Back to basics
What is an IP address?
An Internet Protocol (IP) address is a series of numbers that identifies a unique device on a network. Like a social security number – but for computers, phones and tablets. Mostly, IP addresses are used to allow computers to communicate with one another, but sometimes they are used to locate and identify individuals and devices.
So, what’s the problem?
IP address technology has just celebrated its 40th birthday, first deployed in 1983. No suprises, a lot has changed since the early ‘80s. IP addresses are no longer reliable tools for locating people accurately.
However, IP addresses remain the foundation upon which internet regulation is built. Consider these four areas:
1. Financial risk management:
Most financial institutions still rely on IP addresses to address fraud, risk assessment, and compliance. But the continual increase and advancement of identity technologies mean that simply monitoring IP addresses and using VPN detection alone limits institutions’ ability to ensure user compliance and effectively manage risk.
3. Cybertips and investigations:
Many national hotlines use IP address device identification and user location data to analyze and distribute cybertips to local law enforcement agencies. While investigators may have access to an online offenders’ IP addresses, this data source is often and easily manipulated, which creates obstacles in identifying and prosecuting criminals.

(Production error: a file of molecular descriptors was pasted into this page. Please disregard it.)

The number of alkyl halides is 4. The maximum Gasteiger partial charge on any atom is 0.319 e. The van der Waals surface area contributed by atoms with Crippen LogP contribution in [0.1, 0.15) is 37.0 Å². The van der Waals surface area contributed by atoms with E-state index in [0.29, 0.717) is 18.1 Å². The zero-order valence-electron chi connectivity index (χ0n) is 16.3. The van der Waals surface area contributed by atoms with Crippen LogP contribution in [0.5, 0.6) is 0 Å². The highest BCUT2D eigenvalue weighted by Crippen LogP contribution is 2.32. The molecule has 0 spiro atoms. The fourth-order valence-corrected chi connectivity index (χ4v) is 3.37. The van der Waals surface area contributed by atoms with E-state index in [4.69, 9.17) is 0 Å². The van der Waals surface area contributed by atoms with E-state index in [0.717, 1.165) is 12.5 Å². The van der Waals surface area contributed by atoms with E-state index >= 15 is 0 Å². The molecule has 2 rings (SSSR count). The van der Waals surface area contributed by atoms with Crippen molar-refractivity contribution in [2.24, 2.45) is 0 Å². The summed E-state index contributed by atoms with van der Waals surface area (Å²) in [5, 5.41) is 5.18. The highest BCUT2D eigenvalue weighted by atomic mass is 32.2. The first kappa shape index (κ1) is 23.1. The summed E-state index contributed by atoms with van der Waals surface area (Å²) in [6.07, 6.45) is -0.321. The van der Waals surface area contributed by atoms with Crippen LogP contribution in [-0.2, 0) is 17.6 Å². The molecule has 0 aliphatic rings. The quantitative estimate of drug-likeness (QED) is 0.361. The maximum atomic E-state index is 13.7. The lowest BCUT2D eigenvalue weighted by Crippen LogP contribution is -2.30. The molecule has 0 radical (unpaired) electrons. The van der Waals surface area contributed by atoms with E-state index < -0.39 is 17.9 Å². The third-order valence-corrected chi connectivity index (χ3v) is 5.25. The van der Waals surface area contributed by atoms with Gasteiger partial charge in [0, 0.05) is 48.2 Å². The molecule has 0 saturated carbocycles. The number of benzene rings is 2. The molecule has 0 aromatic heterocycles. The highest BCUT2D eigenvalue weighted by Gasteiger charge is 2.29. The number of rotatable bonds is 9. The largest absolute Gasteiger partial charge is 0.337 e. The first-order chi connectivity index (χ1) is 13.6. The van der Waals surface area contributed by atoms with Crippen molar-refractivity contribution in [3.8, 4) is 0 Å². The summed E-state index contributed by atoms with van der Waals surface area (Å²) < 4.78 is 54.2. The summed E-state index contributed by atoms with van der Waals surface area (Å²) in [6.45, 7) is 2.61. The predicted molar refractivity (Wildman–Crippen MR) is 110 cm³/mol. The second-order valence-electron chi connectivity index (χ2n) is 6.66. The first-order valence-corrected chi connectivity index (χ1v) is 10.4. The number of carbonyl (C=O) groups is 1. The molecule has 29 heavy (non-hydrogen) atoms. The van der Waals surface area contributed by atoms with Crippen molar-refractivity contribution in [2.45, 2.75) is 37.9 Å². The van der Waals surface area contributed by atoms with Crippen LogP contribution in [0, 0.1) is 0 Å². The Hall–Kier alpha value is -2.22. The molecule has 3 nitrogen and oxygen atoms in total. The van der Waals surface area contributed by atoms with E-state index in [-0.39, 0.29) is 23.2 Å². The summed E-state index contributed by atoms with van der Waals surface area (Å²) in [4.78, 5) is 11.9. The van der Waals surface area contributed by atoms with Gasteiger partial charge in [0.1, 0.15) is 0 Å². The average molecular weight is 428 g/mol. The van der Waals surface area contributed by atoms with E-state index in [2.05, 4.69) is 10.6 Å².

2. Suspicious activity reports:
Suspicious activity reports (SARs) are a fundamental point of upholding the integrity of all financial systems worldwide. Yet, currently, SARs (in the US and much of the rest of the world) only include IP data as their sole cyber indicator for location.
4. Consumer protection:
Across numerous industries, IP addresses have long been considered to be synonymous with location, leaving many consumers susceptible to scams and fraudulent behaviour such as account takeovers.
In reality, relying on IP data alone is an outdated strategy that leaves firms, organizations, and even federal departments exposed.
children were victims of identity fraud from July 2021 – 2022 in the US That is 1 in 80 children.
Identity fraud and theft grew more between 2019 and 2022 than ever before in the US, including 400,000 reports that consumers’ information was misused to apply for financial documents or benefits.
Why is this a problem?
Nowadays, anonymizing tools easily conceal a user’s IP address, which would otherwise be unique to each device and reveal its general location.
Commonly used anonymizing tools:
Three out of ten internet users utilize VPNs. This widely available tool acts as an intermediary to encrypt internet traffic and redirect it through a specially configured remote server run by a VPN host.
Unlike VPNs, proxies do not encrypt internet traffic; instead, they send it to a proxy which then forwards it to the internet. It retrieves data from the internet source on behalf of the user’s request.
The Tor network (short for The Onion Router) leverages an overlay network and routes traffic through various nodes, wrapping it in encryption each time. As such, a computer that uses a Tor browser does not communicate directly with the website’s server.